A Revelstoke map maker is fundraising for a new edition of a local ski guide.
Douglas Sproul is the author and publisher of Rogers Pass Uptracks, Bootpacks & Bushwhacks book and map, which was published five years ago and is regarded by many as the local ski “bible”.
Sproul launched a Kickstarter campaign earlier this month for a second edition of the map, which provides information on ski routes.
“I’ve put my heart and soul into it,” said Sproul. The map is based on his previous 26 years of skiing at Rogers Pass.
The new edition map is double-sided with more than 100 routes in total and updated information regarding the winter permit system in Glacier National Park, such as the recent condensing of the previous 16 winter restricted areas to four.
Through Glacier National Park, explosive artillery fire from the Canadian military is used on surrounding mountain slopes to protect Highway 1 and the railway from avalanches. The winter permit system aims to protect skiers from artillery fire and the resulting avalanches.
The new map also includes avalanche paths that hit Highway 1 and spots where artillery is fired.
When Sproul released his book and map in 2015, he did not anticipate its popularity. After selling more than 6,000 copies, the book is now sold out.
Previous to his book, many of the guides were written by Americans. Sproul’s was one of the first by a local skier. He has spent thousands of hours looking at photos and ski touring up neighbouring mountains and valleys, “that suck” just to gather data.
|Douglas Sproul said he’s spent thousands of hours skiing up mountains and valleys near Rogers Pass for gathering data for the new map. (Photo by Douglas Sproul)|
Sproul said he has gotten feedback from countless people regarding the new map. However, it’s unlike other ski guides. It won’t have turn-by-turn directions, leaving some decisions for each skier to make.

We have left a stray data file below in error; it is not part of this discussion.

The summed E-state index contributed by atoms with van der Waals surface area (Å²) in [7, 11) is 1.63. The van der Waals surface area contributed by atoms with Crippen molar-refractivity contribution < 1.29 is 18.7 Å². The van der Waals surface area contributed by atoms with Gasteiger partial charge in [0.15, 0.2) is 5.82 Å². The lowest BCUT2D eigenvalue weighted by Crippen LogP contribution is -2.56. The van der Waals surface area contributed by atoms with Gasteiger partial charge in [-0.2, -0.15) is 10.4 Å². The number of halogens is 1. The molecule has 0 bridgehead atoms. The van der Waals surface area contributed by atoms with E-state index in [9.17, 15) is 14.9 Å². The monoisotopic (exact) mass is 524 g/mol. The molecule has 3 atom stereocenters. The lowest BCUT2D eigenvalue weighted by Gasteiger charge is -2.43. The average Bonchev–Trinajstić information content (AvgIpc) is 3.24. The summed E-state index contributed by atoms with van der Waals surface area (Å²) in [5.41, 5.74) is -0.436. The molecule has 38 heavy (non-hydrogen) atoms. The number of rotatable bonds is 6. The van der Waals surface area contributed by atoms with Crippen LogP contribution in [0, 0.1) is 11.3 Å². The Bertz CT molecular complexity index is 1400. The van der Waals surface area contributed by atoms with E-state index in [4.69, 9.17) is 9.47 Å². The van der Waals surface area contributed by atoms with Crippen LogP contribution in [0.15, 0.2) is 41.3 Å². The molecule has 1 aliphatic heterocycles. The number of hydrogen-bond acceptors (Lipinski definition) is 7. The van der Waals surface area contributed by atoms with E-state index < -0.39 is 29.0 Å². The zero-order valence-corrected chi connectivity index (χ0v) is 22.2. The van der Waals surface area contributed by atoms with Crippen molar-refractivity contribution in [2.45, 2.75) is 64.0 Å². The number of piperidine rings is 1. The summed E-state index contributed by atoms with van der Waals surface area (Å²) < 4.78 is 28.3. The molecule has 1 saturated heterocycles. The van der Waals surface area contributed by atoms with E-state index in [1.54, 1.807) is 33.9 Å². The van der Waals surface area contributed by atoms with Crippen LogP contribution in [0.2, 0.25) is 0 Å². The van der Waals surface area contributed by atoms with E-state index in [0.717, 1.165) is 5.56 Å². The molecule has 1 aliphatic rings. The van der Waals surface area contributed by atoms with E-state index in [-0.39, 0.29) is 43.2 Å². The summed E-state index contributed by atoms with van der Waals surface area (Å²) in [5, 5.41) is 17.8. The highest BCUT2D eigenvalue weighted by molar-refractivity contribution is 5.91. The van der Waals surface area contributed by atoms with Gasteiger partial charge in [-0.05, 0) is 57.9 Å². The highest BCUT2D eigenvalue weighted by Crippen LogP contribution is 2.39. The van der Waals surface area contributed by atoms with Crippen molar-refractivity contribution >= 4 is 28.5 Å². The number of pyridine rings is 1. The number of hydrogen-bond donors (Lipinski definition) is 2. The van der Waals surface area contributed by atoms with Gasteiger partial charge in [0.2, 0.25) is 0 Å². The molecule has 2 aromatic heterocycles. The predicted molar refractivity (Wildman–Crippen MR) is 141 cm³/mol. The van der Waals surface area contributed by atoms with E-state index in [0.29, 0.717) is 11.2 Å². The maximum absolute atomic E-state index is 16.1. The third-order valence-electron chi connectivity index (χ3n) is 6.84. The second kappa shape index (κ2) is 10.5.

“A guide is just the opinion of one person on how to ascend a slope,” he said. Sproul was formally a ski guide and while training, he learned that for each ski route up a face, there can be three different ways to ascend.
“Which is the best way up is always up to the individual to decide.”
Sproul said skiing in Rogers Pass is changing. For one, it’s become more popular. For example, the amount of annual winter permits provided by Parks Canada to skiers has almost quadrupled since 2011. Last year, just under 3,000 skiers got annual permits.
In the past, Sproul said skiers didn’t do laps at Rogers Pass.
“People did one and were done.”
Now, it’s common for multiple laps on ski lines such as Video Peak and 8812.
|Skiing is Rogers Pass is becoming more popular. (Photo by Matt Bunker)|
Sproul said the uptick in skiing isn’t just due to gear advances, but in knowledge sharing, such as through guide books and maps.
“Skiing grabs people.”
Sproul said he is still trying to determine why he loves maps.
“I think it’s because they provide something tangible. They open a world of adventure.”
For example, without maps Sproul wouldn’t have known that Downie Creek had incredible ski terrain.
While Sproul is just releasing a new map at the moment, he is planning to update the guide book as well in the coming year.
“There’s no hand holding in my book and there’s not going to be in the next. It’s the way it has to be. Make some of your own decisions,” he said.
As of Dec. 16, just under $10,500 has been raised towards a final goal of $18,400. According to Kickstarter, the project will only be funded if it reaches its goal by Dec. 28.